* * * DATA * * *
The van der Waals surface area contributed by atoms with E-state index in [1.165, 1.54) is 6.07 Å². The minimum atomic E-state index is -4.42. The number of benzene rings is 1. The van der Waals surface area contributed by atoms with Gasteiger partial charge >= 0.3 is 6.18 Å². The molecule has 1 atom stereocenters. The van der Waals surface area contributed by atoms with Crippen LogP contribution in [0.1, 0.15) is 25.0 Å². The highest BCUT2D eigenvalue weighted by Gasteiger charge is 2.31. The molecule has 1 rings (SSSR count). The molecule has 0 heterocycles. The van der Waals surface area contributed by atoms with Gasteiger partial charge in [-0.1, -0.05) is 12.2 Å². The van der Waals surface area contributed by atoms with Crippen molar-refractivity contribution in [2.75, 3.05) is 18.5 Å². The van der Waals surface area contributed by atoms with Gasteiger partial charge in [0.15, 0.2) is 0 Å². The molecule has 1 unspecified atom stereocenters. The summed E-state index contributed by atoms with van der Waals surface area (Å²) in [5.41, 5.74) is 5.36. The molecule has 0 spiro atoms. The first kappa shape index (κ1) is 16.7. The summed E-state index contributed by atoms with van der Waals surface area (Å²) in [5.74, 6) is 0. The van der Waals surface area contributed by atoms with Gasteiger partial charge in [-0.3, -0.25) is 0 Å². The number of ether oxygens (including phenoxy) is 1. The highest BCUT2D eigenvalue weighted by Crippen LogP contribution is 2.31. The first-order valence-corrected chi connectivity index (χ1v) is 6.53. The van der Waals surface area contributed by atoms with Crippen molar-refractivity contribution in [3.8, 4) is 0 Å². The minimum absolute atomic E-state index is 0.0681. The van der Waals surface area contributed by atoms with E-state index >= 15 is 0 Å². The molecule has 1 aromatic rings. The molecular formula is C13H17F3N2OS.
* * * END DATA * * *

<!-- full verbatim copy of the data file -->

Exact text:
The van der Waals surface area contributed by atoms with E-state index in [1.165, 1.54) is 6.07 Å². The minimum atomic E-state index is -4.42. The number of benzene rings is 1. The van der Waals surface area contributed by atoms with Gasteiger partial charge >= 0.3 is 6.18 Å². The molecule has 1 atom stereocenters. The van der Waals surface area contributed by atoms with Crippen LogP contribution in [0.1, 0.15) is 25.0 Å². The highest BCUT2D eigenvalue weighted by Gasteiger charge is 2.31. The molecule has 1 rings (SSSR count). The molecule has 0 heterocycles. The van der Waals surface area contributed by atoms with Gasteiger partial charge in [-0.1, -0.05) is 12.2 Å². The van der Waals surface area contributed by atoms with Crippen molar-refractivity contribution in [2.75, 3.05) is 18.5 Å². The van der Waals surface area contributed by atoms with Gasteiger partial charge in [0.15, 0.2) is 0 Å². The molecule has 1 unspecified atom stereocenters. The summed E-state index contributed by atoms with van der Waals surface area (Å²) in [5.41, 5.74) is 5.36. The molecule has 0 spiro atoms. The first kappa shape index (κ1) is 16.7. The summed E-state index contributed by atoms with van der Waals surface area (Å²) in [5.74, 6) is 0. The van der Waals surface area contributed by atoms with Gasteiger partial charge in [-0.3, -0.25) is 0 Å². The number of ether oxygens (including phenoxy) is 1. The highest BCUT2D eigenvalue weighted by Crippen LogP contribution is 2.31. The first-order valence-corrected chi connectivity index (χ1v) is 6.53. The van der Waals surface area contributed by atoms with Crippen molar-refractivity contribution in [3.8, 4) is 0 Å². The minimum absolute atomic E-state index is 0.0681. The van der Waals surface area contributed by atoms with E-state index >= 15 is 0 Å². The molecule has 1 aromatic rings. The molecular formula is C13H17F3N2OS.